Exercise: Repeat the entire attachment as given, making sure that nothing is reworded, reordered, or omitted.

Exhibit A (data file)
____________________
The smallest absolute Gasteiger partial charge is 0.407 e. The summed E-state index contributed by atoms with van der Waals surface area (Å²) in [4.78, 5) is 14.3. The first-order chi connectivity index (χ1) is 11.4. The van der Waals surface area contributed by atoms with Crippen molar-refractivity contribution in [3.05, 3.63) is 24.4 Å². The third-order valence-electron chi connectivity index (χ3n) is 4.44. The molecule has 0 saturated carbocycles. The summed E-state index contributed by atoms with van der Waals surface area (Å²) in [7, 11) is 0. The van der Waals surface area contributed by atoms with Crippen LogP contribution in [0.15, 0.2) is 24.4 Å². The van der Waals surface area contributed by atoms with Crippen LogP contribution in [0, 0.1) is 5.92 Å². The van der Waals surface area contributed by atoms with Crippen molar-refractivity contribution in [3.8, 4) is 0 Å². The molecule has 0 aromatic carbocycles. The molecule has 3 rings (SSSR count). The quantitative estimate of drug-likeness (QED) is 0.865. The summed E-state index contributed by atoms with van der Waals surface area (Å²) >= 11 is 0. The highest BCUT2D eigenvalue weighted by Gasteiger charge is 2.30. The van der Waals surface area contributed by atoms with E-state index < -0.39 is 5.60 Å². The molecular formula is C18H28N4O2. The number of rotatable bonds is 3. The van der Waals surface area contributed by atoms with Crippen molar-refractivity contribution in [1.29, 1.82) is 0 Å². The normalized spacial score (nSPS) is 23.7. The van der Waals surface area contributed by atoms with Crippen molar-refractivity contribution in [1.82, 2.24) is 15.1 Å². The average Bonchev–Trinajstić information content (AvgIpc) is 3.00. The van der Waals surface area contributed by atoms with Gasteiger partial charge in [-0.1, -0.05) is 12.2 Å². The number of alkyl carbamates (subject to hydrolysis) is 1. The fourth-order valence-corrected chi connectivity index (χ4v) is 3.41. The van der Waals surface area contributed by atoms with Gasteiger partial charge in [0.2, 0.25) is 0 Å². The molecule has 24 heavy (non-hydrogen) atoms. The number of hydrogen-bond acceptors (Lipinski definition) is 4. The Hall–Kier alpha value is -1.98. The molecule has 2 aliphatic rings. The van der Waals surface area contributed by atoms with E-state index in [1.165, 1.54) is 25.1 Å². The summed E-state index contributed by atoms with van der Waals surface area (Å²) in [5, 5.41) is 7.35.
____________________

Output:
The smallest absolute Gasteiger partial charge is 0.407 e. The summed E-state index contributed by atoms with van der Waals surface area (Å²) in [4.78, 5) is 14.3. The first-order chi connectivity index (χ1) is 11.4. The van der Waals surface area contributed by atoms with Crippen molar-refractivity contribution in [3.05, 3.63) is 24.4 Å². The third-order valence-electron chi connectivity index (χ3n) is 4.44. The molecule has 0 saturated carbocycles. The summed E-state index contributed by atoms with van der Waals surface area (Å²) in [7, 11) is 0. The van der Waals surface area contributed by atoms with Crippen LogP contribution in [0.15, 0.2) is 24.4 Å². The van der Waals surface area contributed by atoms with Crippen LogP contribution in [0, 0.1) is 5.92 Å². The van der Waals surface area contributed by atoms with Crippen molar-refractivity contribution in [3.8, 4) is 0 Å². The molecule has 0 aromatic carbocycles. The molecule has 3 rings (SSSR count). The quantitative estimate of drug-likeness (QED) is 0.865. The summed E-state index contributed by atoms with van der Waals surface area (Å²) >= 11 is 0. The highest BCUT2D eigenvalue weighted by Gasteiger charge is 2.30. The van der Waals surface area contributed by atoms with E-state index < -0.39 is 5.60 Å². The molecular formula is C18H28N4O2. The number of rotatable bonds is 3. The van der Waals surface area contributed by atoms with Crippen molar-refractivity contribution in [1.29, 1.82) is 0 Å². The normalized spacial score (nSPS) is 23.7. The van der Waals surface area contributed by atoms with Crippen molar-refractivity contribution in [1.82, 2.24) is 15.1 Å². The average Bonchev–Trinajstić information content (AvgIpc) is 3.00. The van der Waals surface area contributed by atoms with Gasteiger partial charge in [-0.1, -0.05) is 12.2 Å². The number of alkyl carbamates (subject to hydrolysis) is 1. The fourth-order valence-corrected chi connectivity index (χ4v) is 3.41. The van der Waals surface area contributed by atoms with Gasteiger partial charge in [0.2, 0.25) is 0 Å². The molecule has 24 heavy (non-hydrogen) atoms. The number of hydrogen-bond acceptors (Lipinski definition) is 4. The Hall–Kier alpha value is -1.98. The molecule has 2 aliphatic rings. The van der Waals surface area contributed by atoms with E-state index in [1.165, 1.54) is 25.1 Å². The summed E-state index contributed by atoms with van der Waals surface area (Å²) in [5, 5.41) is 7.35.